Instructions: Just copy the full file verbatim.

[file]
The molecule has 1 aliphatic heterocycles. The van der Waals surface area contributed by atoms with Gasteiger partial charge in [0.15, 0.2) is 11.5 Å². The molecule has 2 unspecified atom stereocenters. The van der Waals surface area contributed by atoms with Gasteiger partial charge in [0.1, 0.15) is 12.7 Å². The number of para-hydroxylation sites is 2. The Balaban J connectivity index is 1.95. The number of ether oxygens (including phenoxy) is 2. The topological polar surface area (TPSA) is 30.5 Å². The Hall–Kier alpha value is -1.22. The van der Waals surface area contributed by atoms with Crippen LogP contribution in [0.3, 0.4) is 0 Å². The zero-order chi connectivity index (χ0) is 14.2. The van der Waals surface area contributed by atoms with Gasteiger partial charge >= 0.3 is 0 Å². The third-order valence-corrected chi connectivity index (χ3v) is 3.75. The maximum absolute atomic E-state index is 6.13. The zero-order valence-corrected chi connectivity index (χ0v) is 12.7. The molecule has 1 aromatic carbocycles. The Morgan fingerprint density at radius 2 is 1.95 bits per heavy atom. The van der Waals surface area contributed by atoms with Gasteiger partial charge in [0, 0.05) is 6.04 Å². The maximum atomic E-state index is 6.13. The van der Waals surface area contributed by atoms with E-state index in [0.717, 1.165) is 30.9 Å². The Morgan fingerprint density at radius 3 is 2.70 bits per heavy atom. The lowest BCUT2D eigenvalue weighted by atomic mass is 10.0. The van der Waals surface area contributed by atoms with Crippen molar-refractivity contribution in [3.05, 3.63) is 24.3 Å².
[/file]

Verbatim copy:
The molecule has 1 aliphatic heterocycles. The van der Waals surface area contributed by atoms with Gasteiger partial charge in [0.15, 0.2) is 11.5 Å². The molecule has 2 unspecified atom stereocenters. The van der Waals surface area contributed by atoms with Gasteiger partial charge in [0.1, 0.15) is 12.7 Å². The number of para-hydroxylation sites is 2. The Balaban J connectivity index is 1.95. The number of ether oxygens (including phenoxy) is 2. The topological polar surface area (TPSA) is 30.5 Å². The Hall–Kier alpha value is -1.22. The van der Waals surface area contributed by atoms with Crippen LogP contribution in [0.3, 0.4) is 0 Å². The zero-order chi connectivity index (χ0) is 14.2. The van der Waals surface area contributed by atoms with Gasteiger partial charge >= 0.3 is 0 Å². The third-order valence-corrected chi connectivity index (χ3v) is 3.75. The maximum absolute atomic E-state index is 6.13. The zero-order valence-corrected chi connectivity index (χ0v) is 12.7. The molecule has 1 aromatic carbocycles. The Morgan fingerprint density at radius 2 is 1.95 bits per heavy atom. The van der Waals surface area contributed by atoms with Gasteiger partial charge in [0, 0.05) is 6.04 Å². The maximum atomic E-state index is 6.13. The van der Waals surface area contributed by atoms with E-state index in [0.717, 1.165) is 30.9 Å². The Morgan fingerprint density at radius 3 is 2.70 bits per heavy atom. The lowest BCUT2D eigenvalue weighted by atomic mass is 10.0. The van der Waals surface area contributed by atoms with Crippen molar-refractivity contribution in [3.05, 3.63) is 24.3 Å².